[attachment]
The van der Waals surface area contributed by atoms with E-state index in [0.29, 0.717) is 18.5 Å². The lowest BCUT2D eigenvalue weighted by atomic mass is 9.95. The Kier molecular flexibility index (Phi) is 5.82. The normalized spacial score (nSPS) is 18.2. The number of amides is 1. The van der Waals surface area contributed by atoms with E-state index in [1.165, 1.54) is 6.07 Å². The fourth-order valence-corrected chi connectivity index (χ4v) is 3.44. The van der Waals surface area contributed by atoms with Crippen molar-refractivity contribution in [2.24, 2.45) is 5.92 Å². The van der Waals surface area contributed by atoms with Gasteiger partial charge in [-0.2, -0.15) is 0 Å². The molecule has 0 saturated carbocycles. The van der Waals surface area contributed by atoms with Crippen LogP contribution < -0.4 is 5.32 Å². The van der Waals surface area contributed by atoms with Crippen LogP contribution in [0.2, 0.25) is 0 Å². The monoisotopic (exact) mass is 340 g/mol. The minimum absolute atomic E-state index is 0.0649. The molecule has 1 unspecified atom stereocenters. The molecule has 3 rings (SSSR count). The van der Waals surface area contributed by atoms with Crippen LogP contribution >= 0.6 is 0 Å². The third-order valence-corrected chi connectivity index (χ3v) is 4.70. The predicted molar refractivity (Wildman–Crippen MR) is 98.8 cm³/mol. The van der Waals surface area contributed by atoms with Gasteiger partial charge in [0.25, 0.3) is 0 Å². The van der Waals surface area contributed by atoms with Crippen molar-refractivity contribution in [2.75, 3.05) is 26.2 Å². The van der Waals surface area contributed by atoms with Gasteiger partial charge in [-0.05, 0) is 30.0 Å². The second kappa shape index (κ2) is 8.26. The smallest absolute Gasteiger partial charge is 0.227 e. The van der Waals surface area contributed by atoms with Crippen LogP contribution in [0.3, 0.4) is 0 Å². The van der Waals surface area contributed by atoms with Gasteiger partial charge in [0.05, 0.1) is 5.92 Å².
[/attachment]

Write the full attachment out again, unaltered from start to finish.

The van der Waals surface area contributed by atoms with E-state index in [0.29, 0.717) is 18.5 Å². The lowest BCUT2D eigenvalue weighted by atomic mass is 9.95. The Kier molecular flexibility index (Phi) is 5.82. The normalized spacial score (nSPS) is 18.2. The number of amides is 1. The van der Waals surface area contributed by atoms with E-state index in [1.165, 1.54) is 6.07 Å². The fourth-order valence-corrected chi connectivity index (χ4v) is 3.44. The van der Waals surface area contributed by atoms with Crippen molar-refractivity contribution in [2.24, 2.45) is 5.92 Å². The van der Waals surface area contributed by atoms with Gasteiger partial charge in [-0.2, -0.15) is 0 Å². The molecule has 0 saturated carbocycles. The van der Waals surface area contributed by atoms with Crippen LogP contribution < -0.4 is 5.32 Å². The van der Waals surface area contributed by atoms with Crippen LogP contribution in [0.2, 0.25) is 0 Å². The monoisotopic (exact) mass is 340 g/mol. The minimum absolute atomic E-state index is 0.0649. The molecule has 1 unspecified atom stereocenters. The molecule has 3 rings (SSSR count). The van der Waals surface area contributed by atoms with Crippen LogP contribution >= 0.6 is 0 Å². The third-order valence-corrected chi connectivity index (χ3v) is 4.70. The predicted molar refractivity (Wildman–Crippen MR) is 98.8 cm³/mol. The van der Waals surface area contributed by atoms with Gasteiger partial charge in [0.25, 0.3) is 0 Å². The van der Waals surface area contributed by atoms with Crippen molar-refractivity contribution in [2.75, 3.05) is 26.2 Å². The van der Waals surface area contributed by atoms with Gasteiger partial charge in [-0.05, 0) is 30.0 Å². The second kappa shape index (κ2) is 8.26. The smallest absolute Gasteiger partial charge is 0.227 e. The van der Waals surface area contributed by atoms with Crippen LogP contribution in [0.3, 0.4) is 0 Å². The van der Waals surface area contributed by atoms with Gasteiger partial charge in [0.05, 0.1) is 5.92 Å².